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M.Besant E.Walter
Jerusalem, the city of Herod and Saladin


Sir John Froissart's Chronicles of England, France, Spain and the Ajoining Countries from the latter part of the reign of Edward II to the coronation of Henry IV in 12 volumes 

Chronicles of Enguerrand De Monstrelet (Sir John Froissart's Chronicles continuation) in 13 volumes 

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M.Besant E.Walter
Jerusalem, the city of Herod and Saladin
page 286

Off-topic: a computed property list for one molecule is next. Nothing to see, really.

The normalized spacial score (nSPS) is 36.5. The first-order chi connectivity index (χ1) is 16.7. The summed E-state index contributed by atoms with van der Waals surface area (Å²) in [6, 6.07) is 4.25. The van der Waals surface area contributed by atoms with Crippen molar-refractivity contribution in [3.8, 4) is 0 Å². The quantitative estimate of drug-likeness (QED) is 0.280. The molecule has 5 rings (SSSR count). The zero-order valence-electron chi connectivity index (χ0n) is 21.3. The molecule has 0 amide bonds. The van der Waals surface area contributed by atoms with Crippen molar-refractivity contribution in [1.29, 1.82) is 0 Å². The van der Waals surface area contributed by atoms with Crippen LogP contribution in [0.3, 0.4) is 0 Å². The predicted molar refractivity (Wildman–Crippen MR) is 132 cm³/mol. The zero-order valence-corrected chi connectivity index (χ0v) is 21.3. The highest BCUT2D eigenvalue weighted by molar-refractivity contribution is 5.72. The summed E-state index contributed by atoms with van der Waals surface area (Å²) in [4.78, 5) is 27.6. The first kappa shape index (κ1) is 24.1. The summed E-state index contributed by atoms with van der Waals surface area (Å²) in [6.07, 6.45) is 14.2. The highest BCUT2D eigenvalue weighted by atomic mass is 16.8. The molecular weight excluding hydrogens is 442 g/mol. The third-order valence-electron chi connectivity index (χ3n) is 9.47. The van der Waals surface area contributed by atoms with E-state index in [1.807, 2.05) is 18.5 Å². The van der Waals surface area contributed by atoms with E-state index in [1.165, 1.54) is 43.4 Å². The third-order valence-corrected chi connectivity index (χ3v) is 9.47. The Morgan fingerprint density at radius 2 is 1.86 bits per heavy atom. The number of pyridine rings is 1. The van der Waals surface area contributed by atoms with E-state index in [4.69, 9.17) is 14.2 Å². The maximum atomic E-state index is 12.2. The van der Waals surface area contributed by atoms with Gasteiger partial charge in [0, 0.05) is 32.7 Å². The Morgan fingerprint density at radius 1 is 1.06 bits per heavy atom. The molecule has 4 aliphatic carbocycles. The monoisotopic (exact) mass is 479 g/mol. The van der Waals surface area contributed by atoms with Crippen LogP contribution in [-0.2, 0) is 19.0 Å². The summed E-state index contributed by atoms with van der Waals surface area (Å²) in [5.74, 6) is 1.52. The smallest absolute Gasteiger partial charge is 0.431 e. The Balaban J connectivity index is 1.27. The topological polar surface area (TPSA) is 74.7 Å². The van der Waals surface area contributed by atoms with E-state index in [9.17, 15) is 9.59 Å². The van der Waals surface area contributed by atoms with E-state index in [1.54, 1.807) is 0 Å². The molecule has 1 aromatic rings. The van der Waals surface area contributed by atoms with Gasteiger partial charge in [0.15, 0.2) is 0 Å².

for their outfit. The Church, as before, kindly came to their assistance by buying the lands of them at a nominal value. The gravest mistake was that made at the very outset when the barons were permitted to take with them their wives. Queen Eleanor, who afterwards married our Henry II., went with her husband, accompanied by a great number of ladies, and the presence of large numbers of women in the camp caused grave disorder, and subsequently great peril, both to the French and German armies. It was in the early winter of 1147 that the Crusaders crossed the Hellespont. Without waiting for the French, the Germans, divided into two bodies, had pushed on. They reckoned on the friendship of the Greeks, but they were grievously disappointed. Extravagant prices were demanded for the most inferior food ; lime was put into the bread, which killed many; the Turcopoles hovered about and cut off the supplies; but, in spite of these obstacles, a portion of the army, under the Bishop of Freisingen, managed to reach Syria. As for the larger part, under Conrad, they were guided as far as Dorylaeum, where the first Crusaders had so hard a battle. Here the guides ran away, and the Turks fell upon them. The army consisted of seventy thousand horse, and a vast multitude of foot soldiers, of women, and of children. About seven thousand horse escaped with King Conrad. All the rest were slaughtered. No greater calamity had ever happened to the Christian arms. Conrad got back to Nicaea, where Louis, who had just arrived, was encamped. The French resolved to take the way by the sea-shore. We need not follow through all the perils of their march. They fought their way to Ephesus; thence, crossing the Maeander, they came to a place called Satalia, at the western extremity of Cilicia ; and here Louis left them, and went by sea to Antioch. The plague broke out

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